Launch date for Night Tube set to serve Islington ‘in doubt’
- Credit: Archant
Mayor of London Boris Johnson has cast doubt over the date for the introduction of the capital’s Night Tube.
Speaking at City Hall as thousands of commuters struggled to get to work due to strike action, he refused to rule out a delay of its launch on September 12, as previously announced by Transport for London.
The service is set to serve Islington’s night time economy, taking in the Piccadilly, Northern and Victoria Lines – all of which run through the borough and serve eight of its stations.
The Rail, Maritime and Transport (RMT) union, Aslef, the Transport Salaried Staffs Association (TSSA) and Unite have been in dispute over pay being offered for the new all-night Tubes, and staged a 24-hour walkout last night which will disrupt services until Friday morning.
Commenting on whether the discontent of unions meant the new train timetables could not be implemented as planned, Mr Johnson said: “I am not as hung up on the date. We will get it done this autumn.”
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Managers have tabled a “final” offer, including an average 2 per cent rise this year, at least retail prices index (RPI) inflation for each of the next two years and £2,000 for drivers on the new service.
Saying this was a “good offer” Mr Johnson added that union leaders simply were not interested in reaching an agreement.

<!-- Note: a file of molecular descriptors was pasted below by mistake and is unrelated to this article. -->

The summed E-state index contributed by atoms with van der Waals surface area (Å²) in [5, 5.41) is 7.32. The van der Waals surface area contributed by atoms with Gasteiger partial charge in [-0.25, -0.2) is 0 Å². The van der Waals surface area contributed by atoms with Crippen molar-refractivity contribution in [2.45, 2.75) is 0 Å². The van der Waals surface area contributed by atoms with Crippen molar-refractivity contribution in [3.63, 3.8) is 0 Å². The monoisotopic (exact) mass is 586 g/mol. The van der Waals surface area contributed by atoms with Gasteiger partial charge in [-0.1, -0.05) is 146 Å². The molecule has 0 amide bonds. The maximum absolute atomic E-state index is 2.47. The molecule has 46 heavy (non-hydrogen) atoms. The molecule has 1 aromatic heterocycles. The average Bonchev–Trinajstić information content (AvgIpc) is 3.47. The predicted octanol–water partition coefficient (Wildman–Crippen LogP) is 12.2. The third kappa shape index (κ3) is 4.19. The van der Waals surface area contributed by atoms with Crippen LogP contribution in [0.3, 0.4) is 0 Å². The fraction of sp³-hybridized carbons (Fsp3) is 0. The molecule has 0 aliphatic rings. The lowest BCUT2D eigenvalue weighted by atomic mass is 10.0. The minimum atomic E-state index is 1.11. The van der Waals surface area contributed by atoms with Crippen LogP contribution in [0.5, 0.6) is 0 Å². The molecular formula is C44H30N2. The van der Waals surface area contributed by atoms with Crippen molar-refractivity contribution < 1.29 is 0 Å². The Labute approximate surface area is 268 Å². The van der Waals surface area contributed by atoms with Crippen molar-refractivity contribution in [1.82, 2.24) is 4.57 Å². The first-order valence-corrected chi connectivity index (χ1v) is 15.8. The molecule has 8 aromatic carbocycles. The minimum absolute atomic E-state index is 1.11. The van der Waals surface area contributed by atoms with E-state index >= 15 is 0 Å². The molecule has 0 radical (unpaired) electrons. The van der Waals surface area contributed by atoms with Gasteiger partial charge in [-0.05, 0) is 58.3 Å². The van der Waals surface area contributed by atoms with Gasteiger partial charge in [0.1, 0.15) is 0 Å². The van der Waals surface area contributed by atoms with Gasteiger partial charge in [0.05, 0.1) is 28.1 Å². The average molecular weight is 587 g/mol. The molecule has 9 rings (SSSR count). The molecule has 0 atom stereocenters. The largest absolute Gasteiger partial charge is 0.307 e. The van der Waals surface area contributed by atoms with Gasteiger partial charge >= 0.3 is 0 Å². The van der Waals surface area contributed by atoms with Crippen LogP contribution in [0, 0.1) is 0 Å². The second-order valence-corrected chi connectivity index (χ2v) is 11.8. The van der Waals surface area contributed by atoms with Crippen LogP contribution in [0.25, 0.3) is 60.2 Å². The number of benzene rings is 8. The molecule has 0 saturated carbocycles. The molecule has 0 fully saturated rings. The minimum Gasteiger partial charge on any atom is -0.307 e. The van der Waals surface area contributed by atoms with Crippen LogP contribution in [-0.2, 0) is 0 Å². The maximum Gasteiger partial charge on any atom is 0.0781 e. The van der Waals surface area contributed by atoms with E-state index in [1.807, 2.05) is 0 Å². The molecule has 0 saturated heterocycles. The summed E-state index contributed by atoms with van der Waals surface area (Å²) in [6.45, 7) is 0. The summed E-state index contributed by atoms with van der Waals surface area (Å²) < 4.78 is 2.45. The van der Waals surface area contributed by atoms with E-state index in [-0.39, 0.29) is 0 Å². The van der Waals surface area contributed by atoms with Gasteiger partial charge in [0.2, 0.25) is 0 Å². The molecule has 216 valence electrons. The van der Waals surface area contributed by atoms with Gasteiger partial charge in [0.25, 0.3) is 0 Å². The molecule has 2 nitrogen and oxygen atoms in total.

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He said: “Obviously I very much apologise for all the delay, all the destruction. I congratulate the millions of Londoners and other around the City who are making a huge effort to get into work.
“I am very sorry for the Tube being down, we have just got to get through this.
“We have got to get on with the Night Tube. The unions don’t like it, they don’t think that we should be able to do this. I think it is essential for the city, they want to show that you can’t do a huge change like this without them expressing their views. “
The MP for Uxbridge and South Ruislip said the action was a “show of strength” from the unions, but that “we will get on with the Night Tube which is what London needs, it will be a massive boost for the economy.
The strike has also been condemned by the Government, but unions said London Underground was to blame.
Rush hour started early in London last night as offices closed and commuters scrambled to get home before the strike started.
The Tube handles up to four million journeys each day, and at peak times there are more than 535 trains in operation, according to London Underground.
Some rail platforms and buses were reported to be full before 6am.
Transport for London extra bus and river services will run while trams will operate a peak-time service all day in an effort to ease disruption.
The Tube strike coincided with a 48-hour stoppage by workers on First Great Western which will disrupt trains to and from London Paddington.